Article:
Indigenous began back in 1998 as a band featuring four siblings. Now it has evolved into a solo project of just one of those siblings, guitar virtuoso Mato Nanji who had always been the leader of the group. Having taken more and more control over the past few albums, the band’s blues-rock sound has also transformed into more rock and less blues, although the Stevie Ray Vaughan influence can still be heard. Vaughan was along with Jimi Hendrix and Carlos Santana, one of Nanji’s original influences.
The Acoustic Sessions is a great collection of re-recordings of tracks from the band’s past along with a nice reworking of Roy Orbison’s “You Got It”. Nanji’s soulful voice, extraordinary guitar skills, and sensitive, heartfelt lyrics seem to have been made for a stripped down setting and “Should I Stay” which I had initially disliked when it appeared on Broken Lands is turned into one of the highlights here along with “Rest of My Days” and “Things We Do”. Yet another highlight is the percussion throughout the album which, while never overbearing, is a clear tribute to Nanji’s Native American heritage. In a perfect world, Mato Nanji would be on the cover of Rolling Stone being announced as a guitar god and fans would be flocking to his shows as if he were John Mayer. He is the rightful heir to Hendrix, Santana, Stevie Ray Vaughan, and the classic rock of that generation and he proves to be equally adept at playing acoustically. Just because the general public is too blind to see this, doesn’t mean you should be.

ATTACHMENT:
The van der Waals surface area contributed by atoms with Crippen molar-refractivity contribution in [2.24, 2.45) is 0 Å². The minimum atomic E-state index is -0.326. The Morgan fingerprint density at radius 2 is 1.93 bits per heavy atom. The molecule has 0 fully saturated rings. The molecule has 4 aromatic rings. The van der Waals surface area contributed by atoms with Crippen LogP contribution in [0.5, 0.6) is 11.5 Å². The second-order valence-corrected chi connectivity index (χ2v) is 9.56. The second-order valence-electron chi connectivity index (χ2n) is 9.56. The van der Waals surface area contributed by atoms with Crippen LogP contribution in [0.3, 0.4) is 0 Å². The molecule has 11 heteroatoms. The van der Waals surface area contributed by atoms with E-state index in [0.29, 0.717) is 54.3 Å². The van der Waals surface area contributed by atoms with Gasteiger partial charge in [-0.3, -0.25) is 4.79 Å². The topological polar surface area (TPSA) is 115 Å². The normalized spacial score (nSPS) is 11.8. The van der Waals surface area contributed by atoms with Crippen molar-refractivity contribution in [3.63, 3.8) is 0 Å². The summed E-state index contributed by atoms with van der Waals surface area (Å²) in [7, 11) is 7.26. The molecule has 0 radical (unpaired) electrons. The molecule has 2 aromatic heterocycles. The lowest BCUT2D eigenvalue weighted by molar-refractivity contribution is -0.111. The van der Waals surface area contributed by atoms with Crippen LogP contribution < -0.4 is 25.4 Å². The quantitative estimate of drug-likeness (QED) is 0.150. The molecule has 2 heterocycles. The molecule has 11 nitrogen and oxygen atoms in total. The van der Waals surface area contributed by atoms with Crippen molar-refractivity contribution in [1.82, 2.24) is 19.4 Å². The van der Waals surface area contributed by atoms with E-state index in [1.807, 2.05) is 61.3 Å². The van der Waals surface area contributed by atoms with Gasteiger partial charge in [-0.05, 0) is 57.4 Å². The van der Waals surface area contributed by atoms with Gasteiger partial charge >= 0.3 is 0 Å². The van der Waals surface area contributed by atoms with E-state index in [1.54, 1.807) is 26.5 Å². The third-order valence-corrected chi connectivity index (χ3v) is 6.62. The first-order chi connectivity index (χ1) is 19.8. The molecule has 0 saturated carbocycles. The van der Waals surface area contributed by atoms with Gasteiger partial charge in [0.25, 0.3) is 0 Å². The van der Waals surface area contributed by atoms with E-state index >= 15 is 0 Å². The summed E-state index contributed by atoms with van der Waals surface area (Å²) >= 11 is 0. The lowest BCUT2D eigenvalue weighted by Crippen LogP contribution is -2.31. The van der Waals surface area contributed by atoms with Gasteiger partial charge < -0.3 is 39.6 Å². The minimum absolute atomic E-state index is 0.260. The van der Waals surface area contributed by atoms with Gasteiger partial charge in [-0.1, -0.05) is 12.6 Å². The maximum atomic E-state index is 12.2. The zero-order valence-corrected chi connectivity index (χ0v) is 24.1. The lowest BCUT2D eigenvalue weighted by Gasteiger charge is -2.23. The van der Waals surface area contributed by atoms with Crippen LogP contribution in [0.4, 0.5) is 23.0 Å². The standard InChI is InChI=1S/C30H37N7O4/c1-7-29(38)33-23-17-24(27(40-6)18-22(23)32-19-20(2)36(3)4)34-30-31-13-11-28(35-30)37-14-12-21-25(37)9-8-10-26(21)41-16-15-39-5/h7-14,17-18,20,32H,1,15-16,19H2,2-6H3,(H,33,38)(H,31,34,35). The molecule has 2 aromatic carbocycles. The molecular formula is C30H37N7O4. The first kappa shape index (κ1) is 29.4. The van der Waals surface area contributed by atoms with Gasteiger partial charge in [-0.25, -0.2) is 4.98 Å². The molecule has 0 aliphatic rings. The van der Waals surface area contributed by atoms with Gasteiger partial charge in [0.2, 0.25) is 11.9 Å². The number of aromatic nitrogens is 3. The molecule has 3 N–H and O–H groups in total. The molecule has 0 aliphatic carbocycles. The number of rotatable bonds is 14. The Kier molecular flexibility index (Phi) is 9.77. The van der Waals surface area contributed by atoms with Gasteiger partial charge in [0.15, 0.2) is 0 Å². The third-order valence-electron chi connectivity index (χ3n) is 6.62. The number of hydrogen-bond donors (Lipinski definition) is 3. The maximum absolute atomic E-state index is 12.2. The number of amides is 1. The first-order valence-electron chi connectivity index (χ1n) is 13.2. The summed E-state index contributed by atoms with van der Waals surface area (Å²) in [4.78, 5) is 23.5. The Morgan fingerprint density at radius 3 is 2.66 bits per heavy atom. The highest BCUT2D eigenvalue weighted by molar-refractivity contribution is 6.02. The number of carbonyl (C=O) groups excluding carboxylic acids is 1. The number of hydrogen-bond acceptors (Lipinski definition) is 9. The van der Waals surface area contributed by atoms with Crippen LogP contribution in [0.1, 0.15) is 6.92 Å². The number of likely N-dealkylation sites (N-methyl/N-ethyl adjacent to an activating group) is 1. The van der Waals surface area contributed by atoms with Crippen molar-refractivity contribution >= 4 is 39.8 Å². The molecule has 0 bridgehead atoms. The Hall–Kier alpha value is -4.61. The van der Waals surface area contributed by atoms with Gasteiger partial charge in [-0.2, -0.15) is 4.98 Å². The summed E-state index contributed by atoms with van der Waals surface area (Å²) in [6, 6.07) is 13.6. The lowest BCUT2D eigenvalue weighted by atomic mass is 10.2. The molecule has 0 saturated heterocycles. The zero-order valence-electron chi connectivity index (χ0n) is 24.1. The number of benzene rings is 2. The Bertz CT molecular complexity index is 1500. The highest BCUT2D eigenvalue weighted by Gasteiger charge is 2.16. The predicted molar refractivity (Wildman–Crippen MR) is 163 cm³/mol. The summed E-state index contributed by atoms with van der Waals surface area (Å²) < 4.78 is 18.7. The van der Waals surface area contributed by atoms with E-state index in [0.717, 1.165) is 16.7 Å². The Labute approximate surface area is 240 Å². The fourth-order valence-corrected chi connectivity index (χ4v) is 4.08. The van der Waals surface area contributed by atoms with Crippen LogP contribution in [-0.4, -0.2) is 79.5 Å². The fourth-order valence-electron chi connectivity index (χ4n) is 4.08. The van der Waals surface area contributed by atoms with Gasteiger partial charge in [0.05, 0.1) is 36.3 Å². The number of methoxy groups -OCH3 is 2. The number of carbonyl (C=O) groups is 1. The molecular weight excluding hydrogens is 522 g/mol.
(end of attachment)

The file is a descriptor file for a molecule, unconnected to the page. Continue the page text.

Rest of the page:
Thuderhead never became households names like the Marshall Tucker Band or Lynyrd Skynyrd. They never even achieved the sort of FM radio credentials that the Outlaws did. In fact, they only released one album, their self-titled 1975 offering for ABC which was never promoted, never received airplay, and was virtually never heard. However, they had recorded another album prior to this which was largely responsible for them getting a record deal and it has recently been reissued as Thuderhead ’75.
The album was produced by Johnny Winter and brother Edgar is featured as a guest on one track. It is pure hard Southern rock from start to finish, with a sound reminiscent of Molly Hatchet (if Molly Hatchet had included an excellent flute player who doubled as lead vocalist). The opener “Busted in Georgia” is on the level of “Sweet Home Alabama” and “Flirting With Disaster”, if not “Freebird” and “Green Grass and High Tides”. The rest of the album doesn’t quite live up to those standards, but it does include social statements such as “Make Your Own Good News” and “Stop the Madness”, jam-based pieces such as “Lay It On the Line” and the instrumental “Apathy”, and the superb paranoid country-rocker “Houma” which closes the album and simply must be heard to be believed. This is a great purchase for fans of the Southern rock genre or ’70s rock in general.